Hong Kong police begin removing protester barricades
Police in Hong Kong have begun removing some of the barricades erected on major roads by pro-democracy protesters.
But protesters remain at the sites in Central district and Mong Kok, and police said their action was aimed at easing traffic, not ending protests.
The protesters, calling for full democracy, have occupied parts of Hong Kong for more than two weeks.
China has agreed to direct elections for Hong Kong's leader in 2017 but wants to control who can stand.
Protesters say this is not democracy.
The early days of the protests saw huge numbers attend nightly rallies. At the end of last month tensions escalated after police used tear gas and baton charges on protestors.
Since then, there has been no use of force and police presence has been minimal.
In recent days numbers on the streets have dropped but small groups, some sleeping in tents, remain at the three sites at Mong Kok, at Causeway Bay and in Central, around government offices.
On Monday during the operations in Central and Mong Kok, police wore high-visibility jackets but no riot gear.
"Today we haven't come to clear the area," one police officer told protesters, the Associated Press reports. "We just want to clear the barricades blocking the road and take back the government's tools and other property."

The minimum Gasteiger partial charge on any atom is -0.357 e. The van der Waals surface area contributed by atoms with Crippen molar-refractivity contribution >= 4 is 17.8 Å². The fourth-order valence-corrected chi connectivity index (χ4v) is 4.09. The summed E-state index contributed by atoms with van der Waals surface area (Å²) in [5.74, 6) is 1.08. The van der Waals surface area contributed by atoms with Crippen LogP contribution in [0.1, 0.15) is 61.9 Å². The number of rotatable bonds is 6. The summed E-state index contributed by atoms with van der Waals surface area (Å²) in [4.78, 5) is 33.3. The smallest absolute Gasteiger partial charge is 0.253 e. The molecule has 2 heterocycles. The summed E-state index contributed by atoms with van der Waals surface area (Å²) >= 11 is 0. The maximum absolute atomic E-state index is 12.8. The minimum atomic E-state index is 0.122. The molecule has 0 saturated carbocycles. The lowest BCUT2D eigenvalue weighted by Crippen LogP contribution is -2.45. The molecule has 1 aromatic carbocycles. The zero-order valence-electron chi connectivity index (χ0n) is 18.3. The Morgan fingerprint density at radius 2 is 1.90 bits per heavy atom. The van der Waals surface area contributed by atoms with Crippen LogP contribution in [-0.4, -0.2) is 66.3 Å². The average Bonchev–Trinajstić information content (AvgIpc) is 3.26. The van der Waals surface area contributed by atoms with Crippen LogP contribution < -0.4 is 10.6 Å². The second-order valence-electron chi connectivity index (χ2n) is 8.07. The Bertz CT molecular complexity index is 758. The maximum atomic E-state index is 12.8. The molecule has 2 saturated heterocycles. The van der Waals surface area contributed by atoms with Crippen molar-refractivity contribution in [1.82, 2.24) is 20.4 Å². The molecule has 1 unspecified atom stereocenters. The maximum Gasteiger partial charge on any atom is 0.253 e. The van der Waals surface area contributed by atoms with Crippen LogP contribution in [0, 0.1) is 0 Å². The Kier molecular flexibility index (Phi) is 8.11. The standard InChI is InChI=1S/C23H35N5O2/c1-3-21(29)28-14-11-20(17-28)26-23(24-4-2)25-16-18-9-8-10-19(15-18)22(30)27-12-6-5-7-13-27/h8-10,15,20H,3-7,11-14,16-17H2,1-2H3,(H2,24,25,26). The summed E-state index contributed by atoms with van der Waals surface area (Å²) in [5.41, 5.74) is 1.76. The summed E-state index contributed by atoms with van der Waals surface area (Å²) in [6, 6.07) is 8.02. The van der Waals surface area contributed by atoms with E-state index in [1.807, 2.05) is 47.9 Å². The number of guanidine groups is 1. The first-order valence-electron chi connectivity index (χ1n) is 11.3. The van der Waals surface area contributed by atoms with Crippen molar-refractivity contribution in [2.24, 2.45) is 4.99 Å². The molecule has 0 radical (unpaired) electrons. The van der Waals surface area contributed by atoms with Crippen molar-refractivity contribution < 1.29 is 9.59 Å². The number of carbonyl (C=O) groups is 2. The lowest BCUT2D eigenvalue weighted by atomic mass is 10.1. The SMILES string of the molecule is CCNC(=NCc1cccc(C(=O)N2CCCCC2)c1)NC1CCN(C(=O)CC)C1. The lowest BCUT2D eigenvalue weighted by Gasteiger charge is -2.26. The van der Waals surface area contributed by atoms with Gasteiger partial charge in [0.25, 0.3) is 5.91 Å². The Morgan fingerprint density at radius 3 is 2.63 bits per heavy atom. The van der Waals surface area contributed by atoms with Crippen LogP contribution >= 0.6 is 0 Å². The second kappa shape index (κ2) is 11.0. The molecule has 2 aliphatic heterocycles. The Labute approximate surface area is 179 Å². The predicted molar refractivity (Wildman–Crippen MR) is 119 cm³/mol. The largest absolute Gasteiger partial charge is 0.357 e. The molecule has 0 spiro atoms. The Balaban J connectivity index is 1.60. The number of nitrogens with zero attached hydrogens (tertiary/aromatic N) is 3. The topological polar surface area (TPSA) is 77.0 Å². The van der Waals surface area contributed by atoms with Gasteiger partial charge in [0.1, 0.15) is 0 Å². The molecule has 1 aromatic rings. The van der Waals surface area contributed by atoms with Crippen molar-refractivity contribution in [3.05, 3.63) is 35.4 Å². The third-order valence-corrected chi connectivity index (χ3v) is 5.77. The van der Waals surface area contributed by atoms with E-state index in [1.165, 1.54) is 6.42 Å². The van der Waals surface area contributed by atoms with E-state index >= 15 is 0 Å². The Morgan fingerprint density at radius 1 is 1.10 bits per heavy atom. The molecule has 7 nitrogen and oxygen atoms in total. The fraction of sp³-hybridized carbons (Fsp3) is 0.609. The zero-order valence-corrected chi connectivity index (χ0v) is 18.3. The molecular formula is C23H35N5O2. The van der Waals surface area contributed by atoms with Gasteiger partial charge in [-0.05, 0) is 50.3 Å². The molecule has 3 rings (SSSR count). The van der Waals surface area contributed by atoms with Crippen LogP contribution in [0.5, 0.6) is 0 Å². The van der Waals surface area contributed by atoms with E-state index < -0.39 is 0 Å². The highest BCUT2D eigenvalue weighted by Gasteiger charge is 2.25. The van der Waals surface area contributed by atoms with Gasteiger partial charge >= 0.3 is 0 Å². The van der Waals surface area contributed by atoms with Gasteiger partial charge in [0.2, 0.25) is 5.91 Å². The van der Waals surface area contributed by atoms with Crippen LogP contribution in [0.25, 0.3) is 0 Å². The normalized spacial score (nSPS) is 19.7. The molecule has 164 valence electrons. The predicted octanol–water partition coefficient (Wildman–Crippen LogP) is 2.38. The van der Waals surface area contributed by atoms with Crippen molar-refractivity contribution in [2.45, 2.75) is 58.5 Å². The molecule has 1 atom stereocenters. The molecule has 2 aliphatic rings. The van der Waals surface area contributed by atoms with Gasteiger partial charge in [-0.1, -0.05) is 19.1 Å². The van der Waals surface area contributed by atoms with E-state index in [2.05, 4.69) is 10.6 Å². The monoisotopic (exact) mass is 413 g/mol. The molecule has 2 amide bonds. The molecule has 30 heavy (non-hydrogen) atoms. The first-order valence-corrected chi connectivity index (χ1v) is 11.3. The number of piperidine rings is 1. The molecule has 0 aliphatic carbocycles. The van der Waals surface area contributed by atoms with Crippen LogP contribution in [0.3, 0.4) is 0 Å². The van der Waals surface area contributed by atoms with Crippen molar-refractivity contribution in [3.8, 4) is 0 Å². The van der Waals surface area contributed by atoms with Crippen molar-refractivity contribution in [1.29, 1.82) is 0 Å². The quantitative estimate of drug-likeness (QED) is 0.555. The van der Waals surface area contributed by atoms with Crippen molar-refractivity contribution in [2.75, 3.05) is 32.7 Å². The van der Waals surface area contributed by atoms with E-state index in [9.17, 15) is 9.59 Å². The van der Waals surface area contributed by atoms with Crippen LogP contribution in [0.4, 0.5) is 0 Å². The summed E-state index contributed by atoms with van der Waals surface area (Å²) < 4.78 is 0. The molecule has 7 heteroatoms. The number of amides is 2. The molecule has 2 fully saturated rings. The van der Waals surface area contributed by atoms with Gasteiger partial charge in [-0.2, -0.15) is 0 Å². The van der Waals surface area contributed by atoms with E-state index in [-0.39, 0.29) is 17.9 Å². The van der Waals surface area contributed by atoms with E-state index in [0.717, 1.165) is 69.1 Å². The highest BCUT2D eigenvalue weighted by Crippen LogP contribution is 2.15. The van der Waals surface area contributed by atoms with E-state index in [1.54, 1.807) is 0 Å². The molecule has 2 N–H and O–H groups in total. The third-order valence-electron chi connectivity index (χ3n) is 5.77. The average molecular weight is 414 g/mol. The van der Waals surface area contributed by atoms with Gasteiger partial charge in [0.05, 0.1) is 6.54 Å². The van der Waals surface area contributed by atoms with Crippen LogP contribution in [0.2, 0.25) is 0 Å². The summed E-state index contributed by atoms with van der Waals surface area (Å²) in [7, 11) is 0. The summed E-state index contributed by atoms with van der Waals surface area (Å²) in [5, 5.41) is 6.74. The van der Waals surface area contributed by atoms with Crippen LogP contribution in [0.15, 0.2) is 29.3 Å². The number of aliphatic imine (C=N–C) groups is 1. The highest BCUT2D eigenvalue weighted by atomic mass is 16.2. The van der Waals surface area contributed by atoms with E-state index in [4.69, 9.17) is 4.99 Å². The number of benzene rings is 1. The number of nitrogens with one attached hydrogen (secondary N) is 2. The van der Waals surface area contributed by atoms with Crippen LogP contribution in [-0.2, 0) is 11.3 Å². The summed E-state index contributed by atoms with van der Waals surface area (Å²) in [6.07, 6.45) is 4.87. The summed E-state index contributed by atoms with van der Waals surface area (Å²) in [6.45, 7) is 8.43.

The police action came a day after Hong Kong's leader CY Leung stressed that Beijing would not change its mind on reforms despite the protests.
He did not rule out the use of force to end the demonstrations.
"We've resorted to all kinds of persuasions... We absolutely would not prefer clearing the venue, but if one day the venue has to be cleared, I believe the police will use their professional judgement and training using minimum amount of force," he said.
Mr Leung again ruled out resigning and said that the protest movement had "lost control".
Mr Leung's government called off talks with protesters a day before they were to take place last week, saying students' refusal to end their campaign had made "constructive dialogue" impossible.